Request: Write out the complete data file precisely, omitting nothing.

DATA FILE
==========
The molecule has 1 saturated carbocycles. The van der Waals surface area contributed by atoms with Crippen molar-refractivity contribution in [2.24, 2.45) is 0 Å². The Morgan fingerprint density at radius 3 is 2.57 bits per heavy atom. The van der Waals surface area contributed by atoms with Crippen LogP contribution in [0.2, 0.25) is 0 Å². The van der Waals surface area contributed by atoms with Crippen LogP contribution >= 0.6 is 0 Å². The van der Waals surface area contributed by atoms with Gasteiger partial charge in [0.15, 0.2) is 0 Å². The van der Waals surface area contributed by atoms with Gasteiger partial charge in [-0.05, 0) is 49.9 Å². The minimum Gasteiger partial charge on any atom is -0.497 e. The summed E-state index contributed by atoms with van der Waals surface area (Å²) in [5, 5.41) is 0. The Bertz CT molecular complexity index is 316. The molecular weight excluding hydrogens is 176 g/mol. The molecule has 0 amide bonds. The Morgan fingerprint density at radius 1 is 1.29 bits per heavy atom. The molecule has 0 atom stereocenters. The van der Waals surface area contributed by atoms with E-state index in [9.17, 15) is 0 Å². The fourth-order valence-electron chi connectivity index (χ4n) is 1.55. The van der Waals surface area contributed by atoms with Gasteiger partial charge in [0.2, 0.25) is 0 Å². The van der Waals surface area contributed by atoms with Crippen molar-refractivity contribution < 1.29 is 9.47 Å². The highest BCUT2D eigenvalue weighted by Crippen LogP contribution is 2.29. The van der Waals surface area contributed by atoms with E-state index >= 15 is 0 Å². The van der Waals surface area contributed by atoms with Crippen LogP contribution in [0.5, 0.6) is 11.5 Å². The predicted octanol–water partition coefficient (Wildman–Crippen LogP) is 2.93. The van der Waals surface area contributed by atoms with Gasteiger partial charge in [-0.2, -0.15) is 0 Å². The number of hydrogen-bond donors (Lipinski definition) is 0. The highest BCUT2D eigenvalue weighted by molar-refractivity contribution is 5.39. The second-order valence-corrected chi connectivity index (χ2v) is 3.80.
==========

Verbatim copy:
The molecule has 1 saturated carbocycles. The van der Waals surface area contributed by atoms with Crippen molar-refractivity contribution in [2.24, 2.45) is 0 Å². The Morgan fingerprint density at radius 3 is 2.57 bits per heavy atom. The van der Waals surface area contributed by atoms with Crippen LogP contribution in [0.2, 0.25) is 0 Å². The van der Waals surface area contributed by atoms with Crippen LogP contribution >= 0.6 is 0 Å². The van der Waals surface area contributed by atoms with Gasteiger partial charge in [0.15, 0.2) is 0 Å². The van der Waals surface area contributed by atoms with Gasteiger partial charge in [-0.05, 0) is 49.9 Å². The minimum Gasteiger partial charge on any atom is -0.497 e. The summed E-state index contributed by atoms with van der Waals surface area (Å²) in [5, 5.41) is 0. The Bertz CT molecular complexity index is 316. The molecular weight excluding hydrogens is 176 g/mol. The molecule has 0 amide bonds. The Morgan fingerprint density at radius 1 is 1.29 bits per heavy atom. The molecule has 0 atom stereocenters. The van der Waals surface area contributed by atoms with E-state index in [9.17, 15) is 0 Å². The fourth-order valence-electron chi connectivity index (χ4n) is 1.55. The van der Waals surface area contributed by atoms with Gasteiger partial charge in [0.2, 0.25) is 0 Å². The van der Waals surface area contributed by atoms with Crippen molar-refractivity contribution < 1.29 is 9.47 Å². The highest BCUT2D eigenvalue weighted by Crippen LogP contribution is 2.29. The van der Waals surface area contributed by atoms with E-state index >= 15 is 0 Å². The van der Waals surface area contributed by atoms with Crippen LogP contribution in [0.5, 0.6) is 11.5 Å². The predicted octanol–water partition coefficient (Wildman–Crippen LogP) is 2.93. The van der Waals surface area contributed by atoms with Gasteiger partial charge in [-0.2, -0.15) is 0 Å². The number of hydrogen-bond donors (Lipinski definition) is 0. The highest BCUT2D eigenvalue weighted by molar-refractivity contribution is 5.39. The second-order valence-corrected chi connectivity index (χ2v) is 3.80.